A new device inserted into small ruptured brain aneurysms significantly improved healing of ruptured aneurysms compared to a standard device, according to research presented at the American Stroke Association’s International Stroke Conference 2015.
Small aneurysms often cause no symptoms, but they can rupture and bleed into the area surrounding the brain or into the brain.
When bleeding occurs, immediate treatment is critical. One treatment for medium-sized ruptured aneurysms (5-10 millimeters) involves inserting a tiny platinum coil into the affected area to block blood flow and prevent the aneurysm from enlarging and rupturing.
In the study, researchers compared the effectiveness of the coils to HydroCoil, a new device that combines a gel-like substance with the standard platinum coil. When the substance comes into contact with blood, the gel expands to block blood flow to the aneurysm.
Researchers analyzed data from 288 patients with medium-sized, ruptured aneurysms who were enrolled in a previous clinical study examining the effectiveness of HydroCoil compared to standard coils. Seventy percent of patients were female and most were 55 years or younger.
Half the patients were randomly assigned to receive one of the two treatments, then researchers performed brain imaging studies 15-18 months later to determine whether the aneurysms had ruptured again or remained intact.
Among patients with ruptured, medium-sized aneurysms, the major recurrence rate was significantly lower – less than 20 percent – for those treated with HydroCoil compared to the rates of those treated with bare platinum coils – more than 30 percent. An aneurysm rupture recurrence occurs when the aneurysm is not completely healed after treatment.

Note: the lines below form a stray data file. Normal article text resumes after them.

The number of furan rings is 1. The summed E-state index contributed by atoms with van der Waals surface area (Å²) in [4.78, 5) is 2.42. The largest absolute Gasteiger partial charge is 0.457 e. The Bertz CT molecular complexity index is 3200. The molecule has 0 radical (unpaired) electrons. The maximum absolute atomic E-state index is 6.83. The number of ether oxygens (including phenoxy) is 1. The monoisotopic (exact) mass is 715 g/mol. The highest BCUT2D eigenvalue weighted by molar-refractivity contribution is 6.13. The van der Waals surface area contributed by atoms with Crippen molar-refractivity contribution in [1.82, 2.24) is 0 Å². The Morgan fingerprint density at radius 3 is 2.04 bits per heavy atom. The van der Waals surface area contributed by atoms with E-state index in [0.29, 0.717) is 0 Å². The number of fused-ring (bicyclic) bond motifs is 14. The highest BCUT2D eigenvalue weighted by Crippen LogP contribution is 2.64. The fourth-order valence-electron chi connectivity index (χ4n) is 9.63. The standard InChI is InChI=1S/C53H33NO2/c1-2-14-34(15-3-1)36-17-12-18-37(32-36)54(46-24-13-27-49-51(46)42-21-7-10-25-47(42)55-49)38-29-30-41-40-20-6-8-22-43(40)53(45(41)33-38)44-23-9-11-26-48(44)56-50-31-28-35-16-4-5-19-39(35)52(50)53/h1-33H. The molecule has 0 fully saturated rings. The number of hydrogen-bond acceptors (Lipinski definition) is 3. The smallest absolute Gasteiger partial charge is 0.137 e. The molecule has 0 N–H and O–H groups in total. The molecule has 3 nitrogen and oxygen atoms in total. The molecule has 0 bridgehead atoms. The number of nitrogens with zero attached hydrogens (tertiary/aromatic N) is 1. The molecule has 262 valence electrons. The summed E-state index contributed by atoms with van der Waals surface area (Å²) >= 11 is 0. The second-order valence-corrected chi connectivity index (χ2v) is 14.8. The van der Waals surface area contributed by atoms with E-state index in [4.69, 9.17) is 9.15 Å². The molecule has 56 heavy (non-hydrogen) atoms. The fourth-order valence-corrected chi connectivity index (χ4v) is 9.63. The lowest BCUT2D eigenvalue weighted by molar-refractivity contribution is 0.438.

“We think that one of the reasons that the HydroCoil had better outcomes than the bare platinum coil in the ruptured aneurysms is that a ruptured aneurysm can have a little bit more of a complex or irregular shape, the expansion of the hydrogel likely allows for filling of some of these irregular outpouchings and rupture sites,” said Waleed Brinjikji, M.D., the study’s lead author and a radiologist at the Mayo Clinic in Rochester, Minn. “The advantage of the HydroCoil is that it will expand to fill in that irregular shape.”
Because the study included only a subgroup of patients, the results could be due to chance, researchers said. So further research is critical before changing the recommended treatment for aneurysms.
“We hope that these results help inform the development of future clinical trials,” Brinjikji said. “Since small aneurysms generally respond well to the bare platinum coils, and large aneurysms are difficult to treat with coils alone, clinicians should try to focus on enrolling patients with medium-sized, ruptured aneurysms in future trials. Only if these results can be replicated should they be used to change clinical management.”
In the United States, about 3-5 million people have an aneurysm each year.
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